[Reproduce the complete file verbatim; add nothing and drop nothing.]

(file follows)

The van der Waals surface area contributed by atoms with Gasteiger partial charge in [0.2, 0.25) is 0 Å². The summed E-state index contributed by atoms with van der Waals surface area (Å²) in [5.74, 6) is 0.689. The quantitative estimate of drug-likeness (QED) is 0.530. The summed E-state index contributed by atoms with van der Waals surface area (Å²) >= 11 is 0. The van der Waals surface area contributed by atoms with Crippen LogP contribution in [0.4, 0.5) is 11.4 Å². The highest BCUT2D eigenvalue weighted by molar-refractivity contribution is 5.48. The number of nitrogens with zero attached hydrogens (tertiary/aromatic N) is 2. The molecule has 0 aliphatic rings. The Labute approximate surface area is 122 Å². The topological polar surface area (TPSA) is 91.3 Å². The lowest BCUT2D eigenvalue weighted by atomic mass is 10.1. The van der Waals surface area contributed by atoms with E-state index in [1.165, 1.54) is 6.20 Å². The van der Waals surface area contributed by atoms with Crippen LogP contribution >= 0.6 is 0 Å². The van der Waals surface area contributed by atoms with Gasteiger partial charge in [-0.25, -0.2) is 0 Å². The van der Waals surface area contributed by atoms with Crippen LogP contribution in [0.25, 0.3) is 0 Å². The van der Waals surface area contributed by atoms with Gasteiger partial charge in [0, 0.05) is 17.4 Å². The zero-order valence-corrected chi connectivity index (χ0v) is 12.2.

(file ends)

The van der Waals surface area contributed by atoms with Gasteiger partial charge in [0.2, 0.25) is 0 Å². The summed E-state index contributed by atoms with van der Waals surface area (Å²) in [5.74, 6) is 0.689. The quantitative estimate of drug-likeness (QED) is 0.530. The summed E-state index contributed by atoms with van der Waals surface area (Å²) >= 11 is 0. The van der Waals surface area contributed by atoms with Crippen LogP contribution in [0.4, 0.5) is 11.4 Å². The highest BCUT2D eigenvalue weighted by molar-refractivity contribution is 5.48. The number of nitrogens with zero attached hydrogens (tertiary/aromatic N) is 2. The molecule has 0 aliphatic rings. The Labute approximate surface area is 122 Å². The topological polar surface area (TPSA) is 91.3 Å². The lowest BCUT2D eigenvalue weighted by atomic mass is 10.1. The van der Waals surface area contributed by atoms with E-state index in [1.165, 1.54) is 6.20 Å². The van der Waals surface area contributed by atoms with Crippen LogP contribution >= 0.6 is 0 Å². The van der Waals surface area contributed by atoms with Gasteiger partial charge in [-0.25, -0.2) is 0 Å². The van der Waals surface area contributed by atoms with Crippen LogP contribution in [0.25, 0.3) is 0 Å². The van der Waals surface area contributed by atoms with Gasteiger partial charge in [0, 0.05) is 17.4 Å². The zero-order valence-corrected chi connectivity index (χ0v) is 12.2.